Next month will mark seven years since Curtis Blaydes made his first trip into the Octagon.
Beginning with that first appearance in Zagreb, Croatia and extending through this weekend’s main event assignment opposite Chris Daukaus, the powerful wrestler has faced a steady stream of the top talent in the heavyweight division, amassing a 10-3 record with one no contest under the UFC banner and a 15-3 mark (plus that one no contest) overall.
Each time he’s suffered a setback, the 31-year-old Chicago product has immediately bounced back, consistently putting multiple victories between his occasional stumbles.
“It’s very important just because you don’t want to have a losing streak,” Blaydes said of being able to get right back into the win column, as he did in September with a unanimous decision victory over Jairzinho Rozenstruik. “I haven’t had a losing streak in my entire athletic career.
“For wrestling, football, MMA — I’ve never had a losing streak. It’s something I’ve always wanted to avoid, and I’ve been blessed to be able to do that.”
To have faced the level of competition he’s faced and enjoyed the overall success he’s enjoyed, Blaydes’ ability to shake off those rare defeats is a testament to his mindset and approach, both of which are built on acceptance, understanding, and an ability to learn from his mistakes.
“It’s heavyweight!” he said in his deep baritone when asked how he’s able to just move on to the next one after a frustrating knockout loss like the one he suffered last February against Derrick Lewis. “Unless someone beats my *** for five whole rounds or three whole rounds — anybody can get caught.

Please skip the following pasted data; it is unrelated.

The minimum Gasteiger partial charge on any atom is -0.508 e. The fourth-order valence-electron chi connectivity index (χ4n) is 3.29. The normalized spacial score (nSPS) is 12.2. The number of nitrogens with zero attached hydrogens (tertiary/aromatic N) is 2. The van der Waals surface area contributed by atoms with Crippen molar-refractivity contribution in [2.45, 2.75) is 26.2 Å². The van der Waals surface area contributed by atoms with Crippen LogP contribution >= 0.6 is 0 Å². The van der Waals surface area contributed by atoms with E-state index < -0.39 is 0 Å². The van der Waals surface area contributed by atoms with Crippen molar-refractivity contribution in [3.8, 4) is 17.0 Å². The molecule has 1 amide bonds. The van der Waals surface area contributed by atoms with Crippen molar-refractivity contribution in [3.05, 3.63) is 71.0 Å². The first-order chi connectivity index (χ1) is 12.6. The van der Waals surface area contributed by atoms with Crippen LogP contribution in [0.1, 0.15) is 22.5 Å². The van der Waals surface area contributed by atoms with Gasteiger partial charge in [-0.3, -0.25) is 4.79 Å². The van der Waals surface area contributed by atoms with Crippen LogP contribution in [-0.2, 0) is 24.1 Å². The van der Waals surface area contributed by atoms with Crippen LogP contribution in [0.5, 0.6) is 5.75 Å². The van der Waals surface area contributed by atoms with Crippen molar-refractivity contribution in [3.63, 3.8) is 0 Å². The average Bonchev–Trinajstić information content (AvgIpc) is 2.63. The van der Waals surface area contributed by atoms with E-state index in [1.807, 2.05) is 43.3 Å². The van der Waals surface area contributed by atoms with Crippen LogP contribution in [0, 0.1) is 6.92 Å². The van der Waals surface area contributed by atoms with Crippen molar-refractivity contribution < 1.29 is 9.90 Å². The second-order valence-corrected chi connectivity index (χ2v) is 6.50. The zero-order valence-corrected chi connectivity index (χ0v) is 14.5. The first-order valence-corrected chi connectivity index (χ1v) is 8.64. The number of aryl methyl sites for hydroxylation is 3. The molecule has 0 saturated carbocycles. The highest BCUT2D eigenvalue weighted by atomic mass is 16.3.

“People like to tiptoe around that Francis (Ngannou) fight or that Derrick Lewis fight, but I don’t feel no shame. It’s heavyweight; anybody can knock anybody out with one punch; that’s what makes it easy to bounce back. I don’t feel like it was skill; maybe it was supposed to happen. Maybe that was the path I was supposed to take and I’ve got to hit a bump in the road in order to grow.
“That is the biggest thing, too,” he said, looking to tack something onto his last thought. “After a loss, if you don’t grow, if you don’t take something away from the loss, then it really is a loss. As long as you take something away, I don’t really believe it was a loss.”
His two fights last year are a good representation of what he’s talking about and proof that Blaydes isn’t just saying all the right things ahead of Saturday’s fight with Daukaus.
Through the first five minutes of his bout with Lewis, the Elevation Fight Team member was clearly getting the better of things, boxing up “The Black Beast” and looking, initially, on his way to a fifth straight victory.
But early in the second, he got a little complacent and a made a mistake, telegraphing a takedown attempt from too far out. Lewis uncorked an uppercut as Blaydes dropped his head and charged forward and the blow stopped him dead in his tracks.
Curtis Blaydes | Top Finishes
Curtis Blaydes | Top Finishes
“Angles — you gotta take better angles before you shoot,” said Blaydes. “You can’t just be standing in front of a power puncher and have a race to see who gets there first.”
He lost that race, but responded in trademark fashion, returning seven months later to post a lopsided decision win over Rozenstruik, instantly re-affirming his standing as a Top 5 talent in the heavyweight ranks and very much someone that has to be included in any conversations about how to line things up at the top of the division.